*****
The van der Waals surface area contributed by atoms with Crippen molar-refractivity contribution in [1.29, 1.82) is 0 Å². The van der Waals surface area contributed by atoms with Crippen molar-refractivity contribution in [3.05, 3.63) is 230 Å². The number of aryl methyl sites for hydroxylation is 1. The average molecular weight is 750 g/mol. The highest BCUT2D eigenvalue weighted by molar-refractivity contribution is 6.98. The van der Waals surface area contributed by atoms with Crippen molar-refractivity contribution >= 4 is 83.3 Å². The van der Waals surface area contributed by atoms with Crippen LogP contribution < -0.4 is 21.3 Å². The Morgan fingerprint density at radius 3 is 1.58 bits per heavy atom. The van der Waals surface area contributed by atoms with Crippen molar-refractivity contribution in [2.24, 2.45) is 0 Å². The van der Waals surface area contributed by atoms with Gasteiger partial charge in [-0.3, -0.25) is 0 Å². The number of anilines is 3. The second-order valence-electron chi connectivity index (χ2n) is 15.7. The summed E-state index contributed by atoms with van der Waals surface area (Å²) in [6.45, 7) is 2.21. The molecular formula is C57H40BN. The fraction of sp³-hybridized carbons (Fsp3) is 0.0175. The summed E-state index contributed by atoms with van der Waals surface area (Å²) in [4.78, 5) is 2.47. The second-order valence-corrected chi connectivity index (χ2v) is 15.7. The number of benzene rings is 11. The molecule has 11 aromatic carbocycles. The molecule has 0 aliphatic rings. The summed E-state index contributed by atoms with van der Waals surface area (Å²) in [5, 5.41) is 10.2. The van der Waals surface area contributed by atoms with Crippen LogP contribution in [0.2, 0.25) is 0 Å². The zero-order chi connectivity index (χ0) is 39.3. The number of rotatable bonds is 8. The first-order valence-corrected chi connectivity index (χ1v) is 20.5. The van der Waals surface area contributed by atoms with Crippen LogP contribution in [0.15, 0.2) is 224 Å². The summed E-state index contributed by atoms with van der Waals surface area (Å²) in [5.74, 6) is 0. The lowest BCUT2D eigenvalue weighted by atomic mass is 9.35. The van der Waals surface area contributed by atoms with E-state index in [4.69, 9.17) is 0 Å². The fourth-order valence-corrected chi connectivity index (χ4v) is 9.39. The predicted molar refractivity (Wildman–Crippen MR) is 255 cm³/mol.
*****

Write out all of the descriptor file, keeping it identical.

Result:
The van der Waals surface area contributed by atoms with Crippen molar-refractivity contribution in [1.29, 1.82) is 0 Å². The van der Waals surface area contributed by atoms with Crippen molar-refractivity contribution in [3.05, 3.63) is 230 Å². The number of aryl methyl sites for hydroxylation is 1. The average molecular weight is 750 g/mol. The highest BCUT2D eigenvalue weighted by molar-refractivity contribution is 6.98. The van der Waals surface area contributed by atoms with Crippen molar-refractivity contribution >= 4 is 83.3 Å². The van der Waals surface area contributed by atoms with Crippen LogP contribution < -0.4 is 21.3 Å². The Morgan fingerprint density at radius 3 is 1.58 bits per heavy atom. The van der Waals surface area contributed by atoms with Crippen molar-refractivity contribution in [2.24, 2.45) is 0 Å². The van der Waals surface area contributed by atoms with Gasteiger partial charge in [-0.3, -0.25) is 0 Å². The number of anilines is 3. The second-order valence-electron chi connectivity index (χ2n) is 15.7. The summed E-state index contributed by atoms with van der Waals surface area (Å²) in [6.45, 7) is 2.21. The molecular formula is C57H40BN. The fraction of sp³-hybridized carbons (Fsp3) is 0.0175. The summed E-state index contributed by atoms with van der Waals surface area (Å²) in [4.78, 5) is 2.47. The second-order valence-corrected chi connectivity index (χ2v) is 15.7. The number of benzene rings is 11. The molecule has 11 aromatic carbocycles. The molecule has 0 aliphatic rings. The summed E-state index contributed by atoms with van der Waals surface area (Å²) in [5, 5.41) is 10.2. The van der Waals surface area contributed by atoms with Crippen LogP contribution in [0.2, 0.25) is 0 Å². The zero-order chi connectivity index (χ0) is 39.3. The number of rotatable bonds is 8. The first-order valence-corrected chi connectivity index (χ1v) is 20.5. The van der Waals surface area contributed by atoms with Crippen LogP contribution in [0.15, 0.2) is 224 Å². The summed E-state index contributed by atoms with van der Waals surface area (Å²) in [5.74, 6) is 0. The lowest BCUT2D eigenvalue weighted by atomic mass is 9.35. The van der Waals surface area contributed by atoms with E-state index in [4.69, 9.17) is 0 Å². The fourth-order valence-corrected chi connectivity index (χ4v) is 9.39. The predicted molar refractivity (Wildman–Crippen MR) is 255 cm³/mol.